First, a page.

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In the News

Climate Change Is Not The Only Cause Of Greenland Ice Melt. Blame Sunnier Days.

June 28, 2017

Greenland’s ice sheet is melting faster than expected, and this has been accelerating over the past two decades. It is now the biggest single contributor to global sea level rise, accounting for 25 percent of the total. But besides warming climes, there is another culprit for the melt: sunnier days in fair Greenland.

Link: Climate Change Is Not The Only Cause Of Greenland Ice Melt. Blame Sunnier Days.

The Most Exciting Drones Aren't in the Air--They're in the Ocean

June 13, 2017

In July, three odd-looking, 23-foot-long sailboats will launch from a dock in Alaska's Dutch Harbor. They will meander the seas between the U.S. and Russia to track ice melt, measure the ocean's levels of carbon dioxide, and count fish, seal, and whale populations. And they'll do all this without a single human being on board.

Link: The Most Exciting Drones Aren't in the Air--They're in the Ocean

A Century-Old Arctic Shipwreck Could Help Us Predict Extreme Weather

March 28, 2017

In 1879, the USS Jeannette and her crew left San Francisco, headed for the Bering Strait with a dream: to win the race to reach the North Pole. After months of perilous sailing, the Jeannette made it through the strait. But soon after, she got stuck in the grip of ice floes, or sheets of floating ice.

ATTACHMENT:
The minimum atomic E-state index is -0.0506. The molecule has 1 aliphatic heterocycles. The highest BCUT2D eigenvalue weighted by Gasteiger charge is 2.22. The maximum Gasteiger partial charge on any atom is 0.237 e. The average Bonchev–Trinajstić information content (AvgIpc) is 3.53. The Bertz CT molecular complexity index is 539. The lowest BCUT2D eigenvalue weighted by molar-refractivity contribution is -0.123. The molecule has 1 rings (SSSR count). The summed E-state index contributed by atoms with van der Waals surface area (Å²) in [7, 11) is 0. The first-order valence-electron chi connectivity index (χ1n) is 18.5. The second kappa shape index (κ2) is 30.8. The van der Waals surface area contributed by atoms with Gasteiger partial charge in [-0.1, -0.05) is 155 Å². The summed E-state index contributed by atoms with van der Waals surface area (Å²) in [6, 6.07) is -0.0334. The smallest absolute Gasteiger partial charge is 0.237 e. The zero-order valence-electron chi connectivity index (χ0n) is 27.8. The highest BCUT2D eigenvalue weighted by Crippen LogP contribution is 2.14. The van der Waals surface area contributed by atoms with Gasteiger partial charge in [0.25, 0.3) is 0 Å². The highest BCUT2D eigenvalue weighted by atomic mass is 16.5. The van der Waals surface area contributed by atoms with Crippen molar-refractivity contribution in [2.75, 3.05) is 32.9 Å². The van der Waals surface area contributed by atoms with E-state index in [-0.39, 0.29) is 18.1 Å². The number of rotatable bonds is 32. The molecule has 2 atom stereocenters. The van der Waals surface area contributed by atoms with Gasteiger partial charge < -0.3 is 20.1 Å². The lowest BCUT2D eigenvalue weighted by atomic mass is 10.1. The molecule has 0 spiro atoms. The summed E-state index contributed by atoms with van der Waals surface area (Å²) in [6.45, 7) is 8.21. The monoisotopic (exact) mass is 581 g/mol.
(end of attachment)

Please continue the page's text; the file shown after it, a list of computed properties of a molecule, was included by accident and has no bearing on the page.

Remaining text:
Link: A Century-Old Arctic Shipwreck Could Help Us Predict Extreme Weather

Scientists just measured a rapid growth in acidity in the Arctic ocean, linked to climate change

February 27, 2017

The Arctic is suffering so many consequences related to climate change, it’s hard to know where to begin anymore. It’s warming more rapidly than almost any other part of the planet; its glaciers are melting and its sea ice is retreating; and its most iconic wildlife, including polar bears and walruses, are suffering.

Link: Scientists just measured a rapid growth in acidity in the Arctic ocean, linked to climate change

Arctic 2.0: What happens after all the ice goes?

February 08, 2017

As the Arctic slipped into the half-darkness of autumn last year, it seemed to enter the Twilight Zone. In the span of a few months, all manner of strange things happened. The cap of sea ice covering the Arctic Ocean started to shrink when it should have been growing. Temperatures at the North Pole soared more than 20 °C above normal at times. And polar bears prowling the shorelines of Hudson Bay had a record number of run-ins with people while waiting for the water to freeze over.

Link: Arctic 2.0: What happens after all the ice goes?

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